“Trading Baskets” is a weekly NBA column written by Reagan Griffin Jr. and Eddie Sun. The writers “hand off” each week’s installment, continuing an ongoing dialogue to challenge the way fans think about basketball. Click here to read last week’s edition.
Here lies Moreyball. Long live Moreyball.
For most sports fans, the name Daryl Morey triggers some sort of response. Some revere him. Others despise him. His name is synonymous with analytics and the 3-point shot. He’s achieved a status most basketball operations people won’t sniff: people actually care about him.
On Thursday, Daryl Morey resigned from his post as the Houston Rockets general manager, marking the end of an extremely successful and unprecedented run. Sure, the Rockets won a lot of games during his 13-year run –– second most in the league –– but more importantly, Morey ignited a basketball revolution that flipped the NBA on its head and changed the game as we know it.
Morey’s tenure officially began in 2007, inheriting a mediocre Rockets team with Tracy McGrady and Yao Ming exiting their primes. But for all intents and purposes, the era of Moreyball kicked off the day of October 27, 2012 –– the day he bet big and sent the Thunder a collection of assets for James Harden. In hindsight, trading for a bonafide superstar and arguably the best offensive player ever was a slam dunk deal, but people around basketball weren’t so sure at the time.
In a league that was still enamored with size, athleticism and traditional one-on-one skills, Morey and his team identified a different set of priorities: efficient scoring by way of the layup, 3-pointer and free throw. Sound familiar? He unlocked the template of the modern scorer all teams are looking for now. Morey saw Harden’s proficiencies in these areas before any team did and made him a franchise player when others were still filling him in as a sixth man. Identifying, acquiring, then unleashing James Harden is undoubtedly Morey’s tenure-defining move –– a move that altered our understanding of basketball.
Dwight Howard and Ty Lawson were only OK at best and disastrous at worst for the Rockets, neither good enough to make the team a championship contender. With no salary cap room to work with, Morey exhausted the limitations of the CBA to pull Chris Paul. Not only did Morey need Paul to agree to a sign-and-trade, but he also had to make six separate transactions to land the big piece. Names like Darrun Hilliard, DeAndre Liggins and Tim Quarterman are unimportant now, but were necessary pieces to facilitate the Chris Paul trade.
We remember 0-for-27 from three. Chris Paul’s strained hamstring. Paul and Harden clashing heads. The pairing crashed and burned almost as fast as it developed, but in their two seasons together, they accomplished something no other team could –– they challenged the Warriors. Morey was “obsessed” with beating them. He constructed the perfect team to amplify Golden State’s few vulnerabilities, attacking them with a slow, isolation-heavy offense and a strong, versatile defense. History might remember them as losers, but they were one game away from knocking off perhaps the greatest team of all time.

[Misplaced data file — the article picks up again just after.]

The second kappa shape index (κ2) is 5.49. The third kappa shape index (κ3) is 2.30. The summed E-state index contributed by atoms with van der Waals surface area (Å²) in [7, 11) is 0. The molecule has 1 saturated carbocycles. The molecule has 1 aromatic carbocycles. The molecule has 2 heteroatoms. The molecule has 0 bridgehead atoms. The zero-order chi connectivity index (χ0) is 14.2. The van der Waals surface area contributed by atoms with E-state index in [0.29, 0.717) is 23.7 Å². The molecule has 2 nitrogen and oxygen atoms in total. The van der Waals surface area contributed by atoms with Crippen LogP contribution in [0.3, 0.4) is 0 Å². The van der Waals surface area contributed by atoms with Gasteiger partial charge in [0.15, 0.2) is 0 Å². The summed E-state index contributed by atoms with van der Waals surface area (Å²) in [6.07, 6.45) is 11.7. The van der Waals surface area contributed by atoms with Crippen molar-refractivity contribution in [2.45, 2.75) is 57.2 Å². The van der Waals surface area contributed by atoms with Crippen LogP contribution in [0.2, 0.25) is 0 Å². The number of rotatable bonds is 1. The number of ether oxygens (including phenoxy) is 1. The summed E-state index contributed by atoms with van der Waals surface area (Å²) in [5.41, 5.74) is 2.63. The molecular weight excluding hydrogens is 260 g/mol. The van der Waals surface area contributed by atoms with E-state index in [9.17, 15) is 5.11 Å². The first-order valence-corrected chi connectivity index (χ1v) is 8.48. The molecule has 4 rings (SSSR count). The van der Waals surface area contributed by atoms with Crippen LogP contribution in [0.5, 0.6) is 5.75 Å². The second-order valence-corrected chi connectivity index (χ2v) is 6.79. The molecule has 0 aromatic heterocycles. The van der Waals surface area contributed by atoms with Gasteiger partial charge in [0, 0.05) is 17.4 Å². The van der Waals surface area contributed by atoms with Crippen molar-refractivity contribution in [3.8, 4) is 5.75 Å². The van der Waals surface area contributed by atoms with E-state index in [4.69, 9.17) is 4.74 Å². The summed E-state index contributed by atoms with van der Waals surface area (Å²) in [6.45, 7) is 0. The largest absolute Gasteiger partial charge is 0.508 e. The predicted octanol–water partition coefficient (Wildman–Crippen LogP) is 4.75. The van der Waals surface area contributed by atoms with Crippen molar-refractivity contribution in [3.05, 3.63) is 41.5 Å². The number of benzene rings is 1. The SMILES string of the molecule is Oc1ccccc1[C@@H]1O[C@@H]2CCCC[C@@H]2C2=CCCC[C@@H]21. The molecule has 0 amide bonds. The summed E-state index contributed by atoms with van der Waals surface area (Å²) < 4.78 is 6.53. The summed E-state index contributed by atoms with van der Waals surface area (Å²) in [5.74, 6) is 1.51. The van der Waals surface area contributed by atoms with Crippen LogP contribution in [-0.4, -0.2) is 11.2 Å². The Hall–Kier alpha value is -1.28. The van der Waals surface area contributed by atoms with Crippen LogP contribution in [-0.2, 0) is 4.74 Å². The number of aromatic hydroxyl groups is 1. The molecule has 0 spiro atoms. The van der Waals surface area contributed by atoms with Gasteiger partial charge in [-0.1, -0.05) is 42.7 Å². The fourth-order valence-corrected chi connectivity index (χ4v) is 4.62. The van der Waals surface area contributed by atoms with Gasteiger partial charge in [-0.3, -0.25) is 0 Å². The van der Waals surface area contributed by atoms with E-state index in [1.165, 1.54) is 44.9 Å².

For front offices, trying circumstances require creative solutions. The Rockets went into last offseason with yet another playoff disappointment, a disgruntled star and an owner who refused to pay the luxury tax. Morey flipped Chris Paul for Russell Westbrook, and realizing Harden-Westbrook wasn’t optimal by midseason, made more moves that attempted to redefine basketball yet again. Pushing all his chips in on a perimeter, 3-point-oriented team, Morey did away with traditional centers and built a team of only guards and wings.
For some inexplicable reason, clowning on Morey and the Rockets feels like a basketball fan ritual. Maybe it’s because of their consistent playoff disappointments, setting the bar impossibly high and never quite reaching it. Maybe it’s because they execute basketball ideologies to a monolith, living and dying by threes and layups. Maybe it’s because Morey refuses to abide by conventions, constantly exploring for competitive advantages. And to be fair, Morey is not without flaws. He seemed to undervalue team chemistry. He believed in mathematical outcomes a little too much, to the point where Rockets staffers created spreadsheets about officiating discrepancies to explain their losses.
But above all, Moreyball was about the relentless pursuit of winning. If it meant adopting analytical methods or manipulating CBA loopholes, Morey would undoubtedly go for it. Most teams tank to eventually reach competitiveness; the Rockets built a contender without ever sacrificing competitiveness. Many teams delayed their championship window to avoid confronting the Warriors; Morey decided to go toe-to-toe with them. And many teams would’ve lived with Russell Westbrook in a suboptimal fit; Morey squeezed the last of his assets to make the roster more cohesive. Morey’s current legacy is one of a general manager always looking ahead, but often misrepresented by media members that are slow to embrace change.
The end of Morey’s tenure was almost inevitable. He worked under Tilman Fertitta, the owner who inherited the team in 2017, showed an apathy for opening his wallet and frequently undermined coaches and front office staffers in public. Head coach Mike D’Antoni had enough, leaving the team despite expressing a desire to finish his career in Houston. Morey plans on taking a year or two off, but being only 48, still has incredible opportunities ahead. Wherever he lands next, and whatever role he occupies, the basketball world won’t be ready.
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